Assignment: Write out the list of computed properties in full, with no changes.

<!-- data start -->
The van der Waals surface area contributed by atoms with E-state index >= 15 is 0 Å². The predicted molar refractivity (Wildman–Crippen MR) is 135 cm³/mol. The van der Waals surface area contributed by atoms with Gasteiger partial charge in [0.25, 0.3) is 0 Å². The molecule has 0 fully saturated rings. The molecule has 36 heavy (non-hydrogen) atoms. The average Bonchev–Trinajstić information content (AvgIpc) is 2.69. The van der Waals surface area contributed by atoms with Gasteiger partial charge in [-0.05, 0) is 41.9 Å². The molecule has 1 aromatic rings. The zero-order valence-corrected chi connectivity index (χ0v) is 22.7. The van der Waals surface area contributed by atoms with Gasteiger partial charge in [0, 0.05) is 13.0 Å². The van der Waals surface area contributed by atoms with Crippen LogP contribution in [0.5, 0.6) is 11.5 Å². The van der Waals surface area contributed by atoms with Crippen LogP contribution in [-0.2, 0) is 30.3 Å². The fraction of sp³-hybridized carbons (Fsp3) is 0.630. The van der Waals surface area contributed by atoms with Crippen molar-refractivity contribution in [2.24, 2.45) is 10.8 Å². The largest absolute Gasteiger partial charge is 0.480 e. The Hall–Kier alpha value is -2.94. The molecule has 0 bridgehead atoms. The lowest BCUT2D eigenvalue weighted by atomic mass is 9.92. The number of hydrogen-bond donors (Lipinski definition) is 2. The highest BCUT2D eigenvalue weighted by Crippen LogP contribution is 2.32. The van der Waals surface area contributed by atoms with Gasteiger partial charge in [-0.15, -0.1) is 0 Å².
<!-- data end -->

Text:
The van der Waals surface area contributed by atoms with E-state index >= 15 is 0 Å². The predicted molar refractivity (Wildman–Crippen MR) is 135 cm³/mol. The van der Waals surface area contributed by atoms with Gasteiger partial charge in [0.25, 0.3) is 0 Å². The molecule has 0 fully saturated rings. The molecule has 36 heavy (non-hydrogen) atoms. The average Bonchev–Trinajstić information content (AvgIpc) is 2.69. The van der Waals surface area contributed by atoms with Gasteiger partial charge in [-0.05, 0) is 41.9 Å². The molecule has 1 aromatic rings. The zero-order valence-corrected chi connectivity index (χ0v) is 22.7. The van der Waals surface area contributed by atoms with Gasteiger partial charge in [0, 0.05) is 13.0 Å². The van der Waals surface area contributed by atoms with Crippen LogP contribution in [0.5, 0.6) is 11.5 Å². The van der Waals surface area contributed by atoms with Crippen LogP contribution in [-0.2, 0) is 30.3 Å². The fraction of sp³-hybridized carbons (Fsp3) is 0.630. The van der Waals surface area contributed by atoms with Crippen molar-refractivity contribution in [2.24, 2.45) is 10.8 Å². The largest absolute Gasteiger partial charge is 0.480 e. The Hall–Kier alpha value is -2.94. The molecule has 0 bridgehead atoms. The lowest BCUT2D eigenvalue weighted by atomic mass is 9.92. The number of hydrogen-bond donors (Lipinski definition) is 2. The highest BCUT2D eigenvalue weighted by Crippen LogP contribution is 2.32. The van der Waals surface area contributed by atoms with Gasteiger partial charge in [-0.15, -0.1) is 0 Å².